Ph.D Theses

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10 years of news and resources for members of the IEEE Signal Processing Society

Ph.D Theses

Optical fiber communication systems provide the infrastructure for high-capacity data transfer. The field has shown dramatic increases in transmission capacity, and yet the demand for capacity also grows significantly. We are in a situation in which systems must continually grow in capacity to keep pace with the demand, thereby necessitating continual innovation and technical advances.

More than one million fetal deaths occur in the United States every year. Monitoring the long-term heart rate variability provides a great amount of information about the fetal health condition which requires continuous monitoring of the fetal heart rate.

Applications of semidefinite optimization in signal processing are often derived from the Kalman-Yakubovich-Popov lemma and its extensions, which give sum-of-squares theorems of nonnegative trigonometric polynomials and generalized polynomials.

Large-scale networks are becoming more prevalent, with applications in healthcare systems, financial networks, social networks, and traffic systems. The detection of normal and abnormal behaviors (signals) in these systems presents a challenging problem.

This work investigates two different digital signal processing (DSP) approaches that rely on signal-derived timing: continuous-time (CT) DSP and variable-rate DSP. Both approaches enable designs of energy-efficient signal processing systems by relating their operation rates to the input activity.

This study investigates various aspects of multi-speaker interference and its impact on speaker recognition. Single-channel multi-speaker speech signals (aka co-channel speech) comprise a significant portion of speech processing data. Examples of co-channel signals are recordings from multiple speakers in meetings, conversations, debates, etc.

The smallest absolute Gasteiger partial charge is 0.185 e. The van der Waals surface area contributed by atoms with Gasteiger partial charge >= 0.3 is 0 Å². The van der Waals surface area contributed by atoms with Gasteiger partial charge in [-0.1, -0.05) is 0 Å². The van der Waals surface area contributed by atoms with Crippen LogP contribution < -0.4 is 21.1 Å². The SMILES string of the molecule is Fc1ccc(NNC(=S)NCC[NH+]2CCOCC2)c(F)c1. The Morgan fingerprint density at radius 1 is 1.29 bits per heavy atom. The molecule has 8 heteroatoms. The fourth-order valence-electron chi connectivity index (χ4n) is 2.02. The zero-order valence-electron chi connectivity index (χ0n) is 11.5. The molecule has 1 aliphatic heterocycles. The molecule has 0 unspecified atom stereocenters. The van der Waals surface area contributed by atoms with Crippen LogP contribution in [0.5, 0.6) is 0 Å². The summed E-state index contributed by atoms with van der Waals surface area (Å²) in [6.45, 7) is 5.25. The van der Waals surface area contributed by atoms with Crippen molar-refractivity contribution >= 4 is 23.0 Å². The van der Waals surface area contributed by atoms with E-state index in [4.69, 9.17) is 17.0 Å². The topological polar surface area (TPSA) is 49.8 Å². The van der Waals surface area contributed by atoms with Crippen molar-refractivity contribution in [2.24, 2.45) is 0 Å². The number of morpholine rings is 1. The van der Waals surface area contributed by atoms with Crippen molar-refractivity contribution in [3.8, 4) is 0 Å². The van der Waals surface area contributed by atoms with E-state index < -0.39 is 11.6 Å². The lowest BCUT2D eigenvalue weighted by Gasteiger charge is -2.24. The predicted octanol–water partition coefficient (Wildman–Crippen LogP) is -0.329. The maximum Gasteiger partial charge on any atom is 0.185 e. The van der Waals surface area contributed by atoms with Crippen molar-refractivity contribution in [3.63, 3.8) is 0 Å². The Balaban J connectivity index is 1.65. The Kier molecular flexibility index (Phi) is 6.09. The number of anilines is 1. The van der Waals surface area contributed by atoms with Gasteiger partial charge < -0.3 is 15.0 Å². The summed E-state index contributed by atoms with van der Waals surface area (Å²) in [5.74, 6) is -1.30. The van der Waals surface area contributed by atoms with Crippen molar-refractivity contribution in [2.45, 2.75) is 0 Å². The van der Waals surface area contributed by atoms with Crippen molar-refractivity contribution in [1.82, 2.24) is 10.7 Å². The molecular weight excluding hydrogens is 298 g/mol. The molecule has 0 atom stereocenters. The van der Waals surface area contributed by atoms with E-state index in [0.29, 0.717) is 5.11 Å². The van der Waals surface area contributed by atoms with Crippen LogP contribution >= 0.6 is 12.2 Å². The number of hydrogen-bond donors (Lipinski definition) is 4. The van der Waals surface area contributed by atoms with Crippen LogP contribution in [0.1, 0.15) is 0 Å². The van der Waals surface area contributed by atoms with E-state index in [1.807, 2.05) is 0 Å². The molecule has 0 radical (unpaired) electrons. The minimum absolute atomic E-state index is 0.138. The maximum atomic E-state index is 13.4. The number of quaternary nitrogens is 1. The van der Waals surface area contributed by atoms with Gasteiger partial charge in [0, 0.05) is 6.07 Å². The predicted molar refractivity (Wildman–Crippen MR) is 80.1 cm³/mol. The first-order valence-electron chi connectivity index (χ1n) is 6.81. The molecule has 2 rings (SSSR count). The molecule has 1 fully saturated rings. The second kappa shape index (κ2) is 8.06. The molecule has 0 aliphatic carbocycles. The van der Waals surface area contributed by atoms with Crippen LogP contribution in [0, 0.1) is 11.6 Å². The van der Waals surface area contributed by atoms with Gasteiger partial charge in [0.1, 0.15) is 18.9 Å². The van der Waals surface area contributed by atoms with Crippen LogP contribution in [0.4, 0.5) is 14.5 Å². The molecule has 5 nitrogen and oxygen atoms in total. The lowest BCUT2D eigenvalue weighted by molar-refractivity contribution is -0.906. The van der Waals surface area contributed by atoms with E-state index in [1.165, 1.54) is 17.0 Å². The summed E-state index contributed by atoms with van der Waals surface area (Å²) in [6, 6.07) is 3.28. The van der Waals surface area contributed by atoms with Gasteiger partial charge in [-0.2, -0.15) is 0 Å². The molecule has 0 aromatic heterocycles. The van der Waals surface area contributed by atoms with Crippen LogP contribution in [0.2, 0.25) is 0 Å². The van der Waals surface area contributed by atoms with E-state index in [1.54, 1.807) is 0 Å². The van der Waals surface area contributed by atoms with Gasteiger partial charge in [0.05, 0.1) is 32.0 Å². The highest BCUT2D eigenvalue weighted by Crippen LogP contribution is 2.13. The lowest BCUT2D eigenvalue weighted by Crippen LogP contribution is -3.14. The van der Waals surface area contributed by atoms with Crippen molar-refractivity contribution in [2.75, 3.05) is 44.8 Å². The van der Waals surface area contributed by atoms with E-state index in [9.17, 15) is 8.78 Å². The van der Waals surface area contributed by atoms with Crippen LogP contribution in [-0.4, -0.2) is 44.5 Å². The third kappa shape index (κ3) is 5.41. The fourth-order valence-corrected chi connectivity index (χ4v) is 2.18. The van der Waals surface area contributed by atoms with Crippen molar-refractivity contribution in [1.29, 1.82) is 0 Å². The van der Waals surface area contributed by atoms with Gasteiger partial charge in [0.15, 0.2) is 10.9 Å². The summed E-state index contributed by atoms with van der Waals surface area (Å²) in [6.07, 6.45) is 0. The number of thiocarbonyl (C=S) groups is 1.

Improving the modeling and processing of nonstationary signals remains an important yet challenging problem. In the past, the most effective approach for processing these signals has been statistical modeling.

Machine learning and related statistical signal processing are expected to endow sensor networks with adaptive machine intelligence and greatly facilitate the Internet of Things (IoT). As such, architectures embedding adaptive and learning algorithms on-chip are oft-ignored by system architects and design engineers, and present a new set of design trade-offs.

In recent years, the complexity of designing embedded signal processing systems for wireless communications has increased significantly based on the need to support increasing levels of operational flexibility and adaptivity, while also supporting increasing data rates and bandwidths.

This dissertation focuses on statistical signal processing theory and its applications to radar, complex-valued signal processing and model selection.

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